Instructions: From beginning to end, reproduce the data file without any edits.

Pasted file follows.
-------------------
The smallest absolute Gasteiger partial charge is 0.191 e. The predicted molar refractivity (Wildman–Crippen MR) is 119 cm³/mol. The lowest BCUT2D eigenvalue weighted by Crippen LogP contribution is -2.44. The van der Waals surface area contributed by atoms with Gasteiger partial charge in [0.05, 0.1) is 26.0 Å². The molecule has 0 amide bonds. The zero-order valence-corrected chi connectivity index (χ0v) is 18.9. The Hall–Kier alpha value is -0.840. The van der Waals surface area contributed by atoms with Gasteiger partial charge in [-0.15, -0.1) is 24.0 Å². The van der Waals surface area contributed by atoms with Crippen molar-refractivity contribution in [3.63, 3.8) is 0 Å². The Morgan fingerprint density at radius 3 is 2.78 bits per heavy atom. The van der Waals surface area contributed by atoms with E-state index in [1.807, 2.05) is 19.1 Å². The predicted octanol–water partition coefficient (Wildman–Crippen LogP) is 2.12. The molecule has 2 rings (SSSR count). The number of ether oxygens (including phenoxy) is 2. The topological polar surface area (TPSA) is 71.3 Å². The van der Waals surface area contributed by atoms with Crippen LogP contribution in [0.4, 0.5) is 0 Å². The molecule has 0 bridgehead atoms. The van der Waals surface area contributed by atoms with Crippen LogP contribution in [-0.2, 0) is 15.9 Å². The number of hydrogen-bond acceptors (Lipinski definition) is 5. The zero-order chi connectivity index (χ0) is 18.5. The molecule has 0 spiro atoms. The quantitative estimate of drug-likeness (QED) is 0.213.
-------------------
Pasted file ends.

The smallest absolute Gasteiger partial charge is 0.191 e. The predicted molar refractivity (Wildman–Crippen MR) is 119 cm³/mol. The lowest BCUT2D eigenvalue weighted by Crippen LogP contribution is -2.44. The van der Waals surface area contributed by atoms with Gasteiger partial charge in [0.05, 0.1) is 26.0 Å². The molecule has 0 amide bonds. The zero-order valence-corrected chi connectivity index (χ0v) is 18.9. The Hall–Kier alpha value is -0.840. The van der Waals surface area contributed by atoms with Gasteiger partial charge in [-0.15, -0.1) is 24.0 Å². The van der Waals surface area contributed by atoms with Crippen molar-refractivity contribution in [3.63, 3.8) is 0 Å². The Morgan fingerprint density at radius 3 is 2.78 bits per heavy atom. The van der Waals surface area contributed by atoms with E-state index in [1.807, 2.05) is 19.1 Å². The predicted octanol–water partition coefficient (Wildman–Crippen LogP) is 2.12. The molecule has 2 rings (SSSR count). The number of ether oxygens (including phenoxy) is 2. The topological polar surface area (TPSA) is 71.3 Å². The van der Waals surface area contributed by atoms with Crippen LogP contribution in [0.4, 0.5) is 0 Å². The molecule has 0 bridgehead atoms. The van der Waals surface area contributed by atoms with Crippen LogP contribution in [-0.2, 0) is 15.9 Å². The number of hydrogen-bond acceptors (Lipinski definition) is 5. The zero-order chi connectivity index (χ0) is 18.5. The molecule has 0 spiro atoms. The quantitative estimate of drug-likeness (QED) is 0.213.